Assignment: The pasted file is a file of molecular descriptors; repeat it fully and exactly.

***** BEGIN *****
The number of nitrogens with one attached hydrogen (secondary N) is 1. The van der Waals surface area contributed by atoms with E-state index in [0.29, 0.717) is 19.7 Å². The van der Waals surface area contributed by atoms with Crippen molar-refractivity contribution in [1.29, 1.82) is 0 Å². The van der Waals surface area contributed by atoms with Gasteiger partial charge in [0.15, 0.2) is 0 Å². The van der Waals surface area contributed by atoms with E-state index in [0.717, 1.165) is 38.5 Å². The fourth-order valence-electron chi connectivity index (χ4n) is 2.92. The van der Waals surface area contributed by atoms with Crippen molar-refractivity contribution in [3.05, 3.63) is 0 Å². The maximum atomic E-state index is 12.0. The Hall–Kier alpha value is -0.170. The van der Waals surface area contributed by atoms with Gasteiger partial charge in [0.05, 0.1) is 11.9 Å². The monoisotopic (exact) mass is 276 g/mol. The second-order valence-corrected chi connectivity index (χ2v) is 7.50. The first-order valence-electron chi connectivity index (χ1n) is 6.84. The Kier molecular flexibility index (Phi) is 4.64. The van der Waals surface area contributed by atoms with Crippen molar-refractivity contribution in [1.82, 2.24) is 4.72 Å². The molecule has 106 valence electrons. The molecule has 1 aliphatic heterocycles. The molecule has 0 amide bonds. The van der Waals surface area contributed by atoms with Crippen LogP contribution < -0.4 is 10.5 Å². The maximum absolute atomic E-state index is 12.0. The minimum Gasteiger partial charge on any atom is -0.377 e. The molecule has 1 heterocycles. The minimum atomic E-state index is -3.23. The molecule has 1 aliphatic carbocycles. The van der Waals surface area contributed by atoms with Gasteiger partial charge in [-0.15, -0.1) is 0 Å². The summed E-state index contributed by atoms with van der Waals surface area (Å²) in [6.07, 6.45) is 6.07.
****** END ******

The number of nitrogens with one attached hydrogen (secondary N) is 1. The van der Waals surface area contributed by atoms with E-state index in [0.29, 0.717) is 19.7 Å². The van der Waals surface area contributed by atoms with Crippen molar-refractivity contribution in [1.29, 1.82) is 0 Å². The van der Waals surface area contributed by atoms with Gasteiger partial charge in [0.15, 0.2) is 0 Å². The van der Waals surface area contributed by atoms with E-state index in [0.717, 1.165) is 38.5 Å². The fourth-order valence-electron chi connectivity index (χ4n) is 2.92. The van der Waals surface area contributed by atoms with Crippen molar-refractivity contribution in [3.05, 3.63) is 0 Å². The maximum atomic E-state index is 12.0. The Hall–Kier alpha value is -0.170. The van der Waals surface area contributed by atoms with Gasteiger partial charge in [0.05, 0.1) is 11.9 Å². The monoisotopic (exact) mass is 276 g/mol. The second-order valence-corrected chi connectivity index (χ2v) is 7.50. The first-order valence-electron chi connectivity index (χ1n) is 6.84. The Kier molecular flexibility index (Phi) is 4.64. The van der Waals surface area contributed by atoms with Crippen molar-refractivity contribution in [1.82, 2.24) is 4.72 Å². The molecule has 106 valence electrons. The molecule has 1 aliphatic heterocycles. The molecule has 0 amide bonds. The van der Waals surface area contributed by atoms with Crippen LogP contribution < -0.4 is 10.5 Å². The maximum absolute atomic E-state index is 12.0. The minimum Gasteiger partial charge on any atom is -0.377 e. The molecule has 1 heterocycles. The minimum atomic E-state index is -3.23. The molecule has 1 aliphatic carbocycles. The van der Waals surface area contributed by atoms with Gasteiger partial charge in [-0.15, -0.1) is 0 Å². The summed E-state index contributed by atoms with van der Waals surface area (Å²) in [6.07, 6.45) is 6.07.